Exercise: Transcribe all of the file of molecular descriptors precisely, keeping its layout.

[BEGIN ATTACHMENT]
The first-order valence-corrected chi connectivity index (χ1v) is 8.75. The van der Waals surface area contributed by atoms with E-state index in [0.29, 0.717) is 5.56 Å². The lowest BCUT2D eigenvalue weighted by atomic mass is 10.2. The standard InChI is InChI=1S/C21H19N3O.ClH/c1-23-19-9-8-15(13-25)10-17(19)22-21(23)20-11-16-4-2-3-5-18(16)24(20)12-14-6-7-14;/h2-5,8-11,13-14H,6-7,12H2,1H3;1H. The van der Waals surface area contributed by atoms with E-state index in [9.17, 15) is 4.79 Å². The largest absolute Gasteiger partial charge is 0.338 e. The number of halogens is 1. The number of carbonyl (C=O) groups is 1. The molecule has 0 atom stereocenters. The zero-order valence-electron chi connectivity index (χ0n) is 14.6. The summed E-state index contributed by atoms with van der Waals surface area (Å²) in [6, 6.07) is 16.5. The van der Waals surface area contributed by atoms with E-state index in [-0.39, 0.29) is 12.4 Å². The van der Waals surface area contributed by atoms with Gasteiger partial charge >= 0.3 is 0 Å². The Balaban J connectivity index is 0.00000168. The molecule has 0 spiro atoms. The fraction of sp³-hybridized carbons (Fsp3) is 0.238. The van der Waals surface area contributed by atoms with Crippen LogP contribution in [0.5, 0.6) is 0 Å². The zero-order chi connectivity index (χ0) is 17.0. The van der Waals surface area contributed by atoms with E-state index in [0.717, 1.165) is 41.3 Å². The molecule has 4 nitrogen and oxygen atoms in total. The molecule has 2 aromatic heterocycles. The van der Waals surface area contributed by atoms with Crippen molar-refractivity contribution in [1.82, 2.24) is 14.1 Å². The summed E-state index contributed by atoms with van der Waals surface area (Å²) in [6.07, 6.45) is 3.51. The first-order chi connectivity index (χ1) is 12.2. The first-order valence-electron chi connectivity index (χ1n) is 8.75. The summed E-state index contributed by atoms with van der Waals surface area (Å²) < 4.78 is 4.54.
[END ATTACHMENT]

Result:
The first-order valence-corrected chi connectivity index (χ1v) is 8.75. The van der Waals surface area contributed by atoms with E-state index in [0.29, 0.717) is 5.56 Å². The lowest BCUT2D eigenvalue weighted by atomic mass is 10.2. The standard InChI is InChI=1S/C21H19N3O.ClH/c1-23-19-9-8-15(13-25)10-17(19)22-21(23)20-11-16-4-2-3-5-18(16)24(20)12-14-6-7-14;/h2-5,8-11,13-14H,6-7,12H2,1H3;1H. The van der Waals surface area contributed by atoms with E-state index in [9.17, 15) is 4.79 Å². The largest absolute Gasteiger partial charge is 0.338 e. The number of halogens is 1. The number of carbonyl (C=O) groups is 1. The molecule has 0 atom stereocenters. The zero-order valence-electron chi connectivity index (χ0n) is 14.6. The summed E-state index contributed by atoms with van der Waals surface area (Å²) in [6, 6.07) is 16.5. The van der Waals surface area contributed by atoms with E-state index in [-0.39, 0.29) is 12.4 Å². The van der Waals surface area contributed by atoms with Gasteiger partial charge >= 0.3 is 0 Å². The Balaban J connectivity index is 0.00000168. The molecule has 0 spiro atoms. The fraction of sp³-hybridized carbons (Fsp3) is 0.238. The van der Waals surface area contributed by atoms with Crippen LogP contribution in [0.5, 0.6) is 0 Å². The zero-order chi connectivity index (χ0) is 17.0. The van der Waals surface area contributed by atoms with E-state index in [0.717, 1.165) is 41.3 Å². The molecule has 4 nitrogen and oxygen atoms in total. The molecule has 2 aromatic heterocycles. The van der Waals surface area contributed by atoms with Crippen molar-refractivity contribution in [1.82, 2.24) is 14.1 Å². The summed E-state index contributed by atoms with van der Waals surface area (Å²) in [6.07, 6.45) is 3.51. The first-order chi connectivity index (χ1) is 12.2. The first-order valence-electron chi connectivity index (χ1n) is 8.75. The summed E-state index contributed by atoms with van der Waals surface area (Å²) < 4.78 is 4.54.